Arts & Culture

First Look: Inside the New Pitkin County Library

After a $15 million renovation, Aspen's flagship resource is ready to welcome readers.

By Katie Shapiro June 20, 2016

Amidst the Food & Wine Classic in Aspen finale, the much anticipated new Pitkin County Library celebrated its official grand reopening on June 19.

A crowd of more than 100 people gathered on the expansive great lawn for welcome remarks from the library's board of trustees head John Wilkinson and a project overview by Pitkin County Commissioner Rachel Richards.

What began as a private library within the Wheeler Opera House in 1938 was moved to Main Street in 1966, where it remained until 1991. The current Pitkin County Library was relocated into the former Aspen Art Museum space in 2015 when ground was broken on the $15 million Mill Street remodel—a project that originated in 2008 and was funded by a capital campaign. The library still is seeking $550,000 to complete the fundraising goal, which closes on September 1, 2016, when a framed list of donors will be installed.

Snowdon and Hopkins Architects helmed the 7,000-square-foot expansion, replacing the library’s original wood walls with plenty of white and windows that make the tri-level space much brighter; each floor now also features a small meeting room and business center. Young bookworms couldn’t get any luckier, with a full wall of retractable doors that open up onto an outdoor reading nook on the main floor along with a cafè, a sound-room for music-making, and a “library lab,” decked out with a 3D printer.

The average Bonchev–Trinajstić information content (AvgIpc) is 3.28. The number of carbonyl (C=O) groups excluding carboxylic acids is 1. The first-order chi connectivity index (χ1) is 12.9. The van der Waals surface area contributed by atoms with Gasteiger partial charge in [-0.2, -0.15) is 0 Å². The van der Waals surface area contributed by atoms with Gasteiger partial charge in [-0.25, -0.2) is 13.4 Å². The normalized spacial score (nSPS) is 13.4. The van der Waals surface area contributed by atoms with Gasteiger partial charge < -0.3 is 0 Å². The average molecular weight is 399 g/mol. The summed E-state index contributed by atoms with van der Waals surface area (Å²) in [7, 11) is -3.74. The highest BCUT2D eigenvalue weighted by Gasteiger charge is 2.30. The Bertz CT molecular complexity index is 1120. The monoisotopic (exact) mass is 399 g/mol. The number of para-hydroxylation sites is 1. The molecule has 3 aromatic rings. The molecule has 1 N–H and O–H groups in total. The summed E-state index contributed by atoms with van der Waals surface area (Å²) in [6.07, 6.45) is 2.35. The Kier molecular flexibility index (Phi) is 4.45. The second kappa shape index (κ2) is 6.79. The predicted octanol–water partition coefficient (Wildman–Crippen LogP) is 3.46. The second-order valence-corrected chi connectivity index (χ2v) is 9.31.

On the mezzanine, we’re partial to the periodical section, of course, but here you’ll also find cozy seating for reading the nearby fiction books, an outdoor deck, and a private tutoring area. The lower level is where to hide out for designated quiet space, as well as find nonfiction titles and a soon-to-be-filled section of used books for sale.

Just before library trustee Barbara Reid and project manager Jodi Smith cut the purple ribbon on a bluebird day, former Aspen mayor Bill Stirling asked, “What’s the greatest search engine in the world?” He then answered his own question: “It's the library.”

We can’t wait to start looking and learning.

Visitor Info:
Pitkin County Library
120 N. Mill St., Aspen
Monday–Thursday, 9 a.m.–8 p.m.; Friday–Saturday, 9 a.m.–6 p.m.; Sunday, 12 p.m.–6 p.m.

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